The Yoga 3 Pro is the first device I've reviewed that's powered by one of Intel's new Broadwell chips. It's been an unusual launch for Intel, with the company choosing to release parts for low-power mobile platforms in advance of desktop and mainstream laptop SKUs. Typically all of these chips would be released at the same time and with more fanfare, but due to the higher performance parts being delayed into 2015, this has been a quiet and staggered launch for the processor giant.

The model used in the Yoga 3 Pro is the new Core M-5Y70, built on Intel's latest 14nm manufacturing process. It features two CPU cores and four threads, with a base clock speed of 1.1 GHz that's boosted up to 2.6 GHz where better single-thread performance is required.It also features Intel HD Graphics 5300 clocked up to 850 MHz, which is one of the lower end GPU parts that Intel will be manufacturing for Broadwell chips. It's a generational upgrade from the HD and Iris graphics in Haswell, but less powerful than the top end Iris (and Iris Pro) GPUs from that line.

The Core M-5Y70 also features 4M of L3 cache and vPro support, while the Yoga 3 Pro comes with 8 GB of dual-channel DDR3L-1600, providing 25.6 GB/s of bandwidth.

The most interesting part about this chip, though, is its TDP. The new Y-series Broadwell parts are rated at just 4.5W, down from 11.5W in the equivalent Haswell parts, though it's always hard to judge the real difference in power consumption in these SKUs that frequently adjust their clock speed. The main thing to note is that Broadwell is a more power efficient architecture, which should allow similar performance to Haswell at a lower power cost.

In the previous-generation Yoga 2 Pro, Lenovo used a Haswell-based Core i5-4210U, a 15W part with a base clock of 1.7 GHz and a Turbo frequency of 2.7 GHz. While the Turbo frequencies of the 5Y70 and 4210U are similar, there's a wider gap between the base clocks that will affect performance (negatively) and battery life (positively).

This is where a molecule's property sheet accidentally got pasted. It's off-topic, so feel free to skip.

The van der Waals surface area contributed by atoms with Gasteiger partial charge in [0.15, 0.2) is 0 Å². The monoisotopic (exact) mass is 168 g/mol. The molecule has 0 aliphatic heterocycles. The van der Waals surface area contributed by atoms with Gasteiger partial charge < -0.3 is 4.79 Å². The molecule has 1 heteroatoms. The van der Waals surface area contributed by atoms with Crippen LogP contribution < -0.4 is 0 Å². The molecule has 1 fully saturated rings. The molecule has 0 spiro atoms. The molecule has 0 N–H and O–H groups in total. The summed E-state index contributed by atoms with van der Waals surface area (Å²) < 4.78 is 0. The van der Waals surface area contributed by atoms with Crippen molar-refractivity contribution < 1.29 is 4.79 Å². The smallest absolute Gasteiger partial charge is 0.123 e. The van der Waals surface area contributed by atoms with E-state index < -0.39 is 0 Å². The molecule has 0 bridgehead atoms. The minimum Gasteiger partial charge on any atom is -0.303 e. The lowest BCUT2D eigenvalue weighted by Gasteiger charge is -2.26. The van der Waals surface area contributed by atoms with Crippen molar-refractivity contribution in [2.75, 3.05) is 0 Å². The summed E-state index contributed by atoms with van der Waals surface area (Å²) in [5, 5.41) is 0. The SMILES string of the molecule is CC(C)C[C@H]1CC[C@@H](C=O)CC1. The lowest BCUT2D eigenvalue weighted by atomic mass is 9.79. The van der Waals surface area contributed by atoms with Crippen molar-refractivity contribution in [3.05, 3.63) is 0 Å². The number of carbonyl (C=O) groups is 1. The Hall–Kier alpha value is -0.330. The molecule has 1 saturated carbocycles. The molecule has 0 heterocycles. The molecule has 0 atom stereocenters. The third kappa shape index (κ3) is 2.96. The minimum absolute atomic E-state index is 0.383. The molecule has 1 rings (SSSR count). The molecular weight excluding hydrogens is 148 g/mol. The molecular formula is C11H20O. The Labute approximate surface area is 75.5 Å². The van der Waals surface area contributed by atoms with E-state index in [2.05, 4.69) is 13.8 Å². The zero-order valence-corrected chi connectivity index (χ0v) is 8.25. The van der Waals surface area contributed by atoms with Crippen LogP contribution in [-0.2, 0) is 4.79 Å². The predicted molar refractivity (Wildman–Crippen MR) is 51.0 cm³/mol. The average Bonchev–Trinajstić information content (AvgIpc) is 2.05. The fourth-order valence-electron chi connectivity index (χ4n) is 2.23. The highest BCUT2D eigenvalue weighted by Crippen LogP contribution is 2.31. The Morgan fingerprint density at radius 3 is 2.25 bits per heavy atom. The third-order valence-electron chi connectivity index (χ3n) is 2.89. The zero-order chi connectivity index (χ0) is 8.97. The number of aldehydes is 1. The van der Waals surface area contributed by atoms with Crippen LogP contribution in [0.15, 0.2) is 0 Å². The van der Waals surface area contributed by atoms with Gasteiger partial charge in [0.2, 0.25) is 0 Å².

Generally speaking, the Yoga 3 Pro's Broadwell chip is slightly slower than typical low-power Haswell Ultrabooks that I've used in the past, but I'd hardly call it a large difference. Although Broadwell is marginally faster than Haswell clock-for-clock, the reduction in clock speeds for the new Y-series chips has reduced performance overall as Intel hunts for better energy efficiency.

It's also worth noting that Intel will have Broadwell parts available with higher TDPs and clock rates, which will be better suited for performance oriented systems. However with Ultrabooks such as the Yoga 3 Pro, battery life is key which is why Intel has made these performance/battery life compromises.

The Core M-5Y70 is still a capable performer throughout typical laptop usage scenarios. Web browsing with multiple tabs open, for example, is fast and responsive with performance only really suffering while scrolling media-heavy websites on the QHD+ display. Basic image manipulation in Photoshop and casual Windows Store app usage are also tasks that are easily possible on a laptop like the Yoga 3 Pro, editing Office documents and using other productivity software.